Malnourished kids died after eating lychees in India–study
NEW DELHI, India – Three years ago, Dr. Rajesh Yadav, an investigator with the India Epidemic Intelligence Service, moved to the city of Muzaffarpur, the site of one of the country’s most mysterious outbreaks. And he waited.
Every year in mid-May, as temperatures reached scorching heights, parents took children who had been healthy the night before to the hospital. The children awakened with a high-pitch cry in the early morning, many parents said.
Then, the children began having seizures and slipping into comas. In about 40 per cent of the cases, they died. Every year in July, with the arrival of monsoon rains, the outbreak ended as suddenly as it began.
Beginning in 1995, investigations variously ascribed the phenomenon to heat stroke; to infections carried by rats, bats or sand flies; or to pesticides used in the region’s ubiquitous lychee orchards. But there were few signposts for investigators.
Instead of occurring in clusters, the illness typically struck only one child in a village, often leaving even siblings unaffected.
A joint investigation by India’s National Centre for Disease Control (CDC) and the India office of the Canters for Disease Control and Prevention in Atlanta, the United States, published in the British medical journal The Lancet Global Health on Tuesday, has identified a surprising culprit–the lychee fruit itself, when eaten on an empty stomach by malnourished children.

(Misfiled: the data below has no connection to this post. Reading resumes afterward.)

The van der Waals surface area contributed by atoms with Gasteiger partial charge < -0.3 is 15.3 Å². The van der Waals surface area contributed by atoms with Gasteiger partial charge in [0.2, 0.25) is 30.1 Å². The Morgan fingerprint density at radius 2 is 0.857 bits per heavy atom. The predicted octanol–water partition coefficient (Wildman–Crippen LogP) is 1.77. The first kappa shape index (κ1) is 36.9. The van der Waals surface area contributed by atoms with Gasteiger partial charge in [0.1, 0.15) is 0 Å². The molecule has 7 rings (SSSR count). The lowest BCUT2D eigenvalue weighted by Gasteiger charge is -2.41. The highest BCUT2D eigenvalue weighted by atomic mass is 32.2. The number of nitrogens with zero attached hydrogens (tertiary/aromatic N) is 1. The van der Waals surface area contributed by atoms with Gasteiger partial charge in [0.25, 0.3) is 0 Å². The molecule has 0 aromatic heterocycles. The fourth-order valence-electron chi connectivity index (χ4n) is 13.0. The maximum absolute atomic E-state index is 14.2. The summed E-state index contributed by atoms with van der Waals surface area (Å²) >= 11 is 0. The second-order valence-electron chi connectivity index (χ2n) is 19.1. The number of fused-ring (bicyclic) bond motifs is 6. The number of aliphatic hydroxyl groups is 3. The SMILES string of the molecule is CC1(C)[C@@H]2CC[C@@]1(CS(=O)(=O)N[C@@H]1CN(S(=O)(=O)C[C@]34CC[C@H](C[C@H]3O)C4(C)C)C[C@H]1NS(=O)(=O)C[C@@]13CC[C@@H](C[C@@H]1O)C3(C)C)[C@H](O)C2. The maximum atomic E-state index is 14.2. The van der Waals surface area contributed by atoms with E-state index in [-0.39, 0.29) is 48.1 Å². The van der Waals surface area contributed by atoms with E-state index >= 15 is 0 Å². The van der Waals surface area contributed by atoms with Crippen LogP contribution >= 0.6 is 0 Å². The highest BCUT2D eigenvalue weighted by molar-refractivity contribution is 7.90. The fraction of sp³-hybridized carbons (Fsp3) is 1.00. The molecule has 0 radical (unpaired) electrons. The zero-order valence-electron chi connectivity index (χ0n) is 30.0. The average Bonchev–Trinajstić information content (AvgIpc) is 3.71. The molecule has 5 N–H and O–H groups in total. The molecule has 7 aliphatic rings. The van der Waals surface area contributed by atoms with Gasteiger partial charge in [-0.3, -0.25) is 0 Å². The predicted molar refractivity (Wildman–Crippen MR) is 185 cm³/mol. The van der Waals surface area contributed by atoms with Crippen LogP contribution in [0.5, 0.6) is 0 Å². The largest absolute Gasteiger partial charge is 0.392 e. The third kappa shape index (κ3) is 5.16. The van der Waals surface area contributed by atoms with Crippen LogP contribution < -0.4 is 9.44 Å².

In 2015, as a result of the investigation, health officials began urging parents in the area to be sure to feed young children an evening meal and to limit their consumption of lychees.
In two seasons, the number of reported cases per year dropped to fewer than 50 from hundreds.
“It was an unexplained illness for so many years,” said Dr. Padmini Srikantiah, a senior epidemiologist with the CDC and the senior author of the paper. “This is kind of emblematic of why we collaborate, to build this kind of systematic approach.”
The Lancet article walks through a two-year medical detective story, as epidemiologists like Yadav closely examined the lives of hundreds of afflicted children, trying to understand everything they had eaten, drunk and breathed.
“It was a very intense situation, because we witnessed children dying in front of our eyes every day as soon as they arrived at the hospital,” said Yadav, who now works with the CDC in Atlanta. Especially difficult were the detailed interviews of parents, many of whom had carried a convulsing or comatose child for hours to get to the hospital.
“They were in a kind of panic,” he said. “Their children were dying, and it was an unknown thing.”
The Muzaffarpur area, in India’s east, produces about 70 per cent of India’s lychee harvest.
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